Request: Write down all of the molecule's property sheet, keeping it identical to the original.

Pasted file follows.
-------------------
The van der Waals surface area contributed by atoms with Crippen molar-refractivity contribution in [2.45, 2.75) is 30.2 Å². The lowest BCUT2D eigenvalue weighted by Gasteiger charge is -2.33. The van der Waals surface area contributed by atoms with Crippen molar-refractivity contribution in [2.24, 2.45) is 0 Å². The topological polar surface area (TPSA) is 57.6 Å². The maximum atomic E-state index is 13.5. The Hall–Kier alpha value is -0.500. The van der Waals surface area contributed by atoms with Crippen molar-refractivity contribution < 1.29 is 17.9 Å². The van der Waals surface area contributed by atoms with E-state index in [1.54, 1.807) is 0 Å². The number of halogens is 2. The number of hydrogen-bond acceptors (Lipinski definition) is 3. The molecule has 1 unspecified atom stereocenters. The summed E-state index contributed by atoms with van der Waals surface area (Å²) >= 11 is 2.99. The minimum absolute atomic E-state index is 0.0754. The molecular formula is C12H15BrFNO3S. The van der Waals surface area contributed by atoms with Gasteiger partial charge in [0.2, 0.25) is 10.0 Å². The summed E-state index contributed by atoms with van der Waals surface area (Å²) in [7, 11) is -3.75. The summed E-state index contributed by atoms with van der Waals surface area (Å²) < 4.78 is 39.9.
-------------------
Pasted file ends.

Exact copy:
The van der Waals surface area contributed by atoms with Crippen molar-refractivity contribution in [2.45, 2.75) is 30.2 Å². The lowest BCUT2D eigenvalue weighted by Gasteiger charge is -2.33. The van der Waals surface area contributed by atoms with Crippen molar-refractivity contribution in [2.24, 2.45) is 0 Å². The topological polar surface area (TPSA) is 57.6 Å². The maximum atomic E-state index is 13.5. The Hall–Kier alpha value is -0.500. The van der Waals surface area contributed by atoms with Crippen molar-refractivity contribution < 1.29 is 17.9 Å². The van der Waals surface area contributed by atoms with E-state index in [1.54, 1.807) is 0 Å². The number of halogens is 2. The number of hydrogen-bond acceptors (Lipinski definition) is 3. The molecule has 1 unspecified atom stereocenters. The summed E-state index contributed by atoms with van der Waals surface area (Å²) >= 11 is 2.99. The minimum absolute atomic E-state index is 0.0754. The molecular formula is C12H15BrFNO3S. The van der Waals surface area contributed by atoms with Gasteiger partial charge in [0.2, 0.25) is 10.0 Å². The summed E-state index contributed by atoms with van der Waals surface area (Å²) in [7, 11) is -3.75. The summed E-state index contributed by atoms with van der Waals surface area (Å²) < 4.78 is 39.9.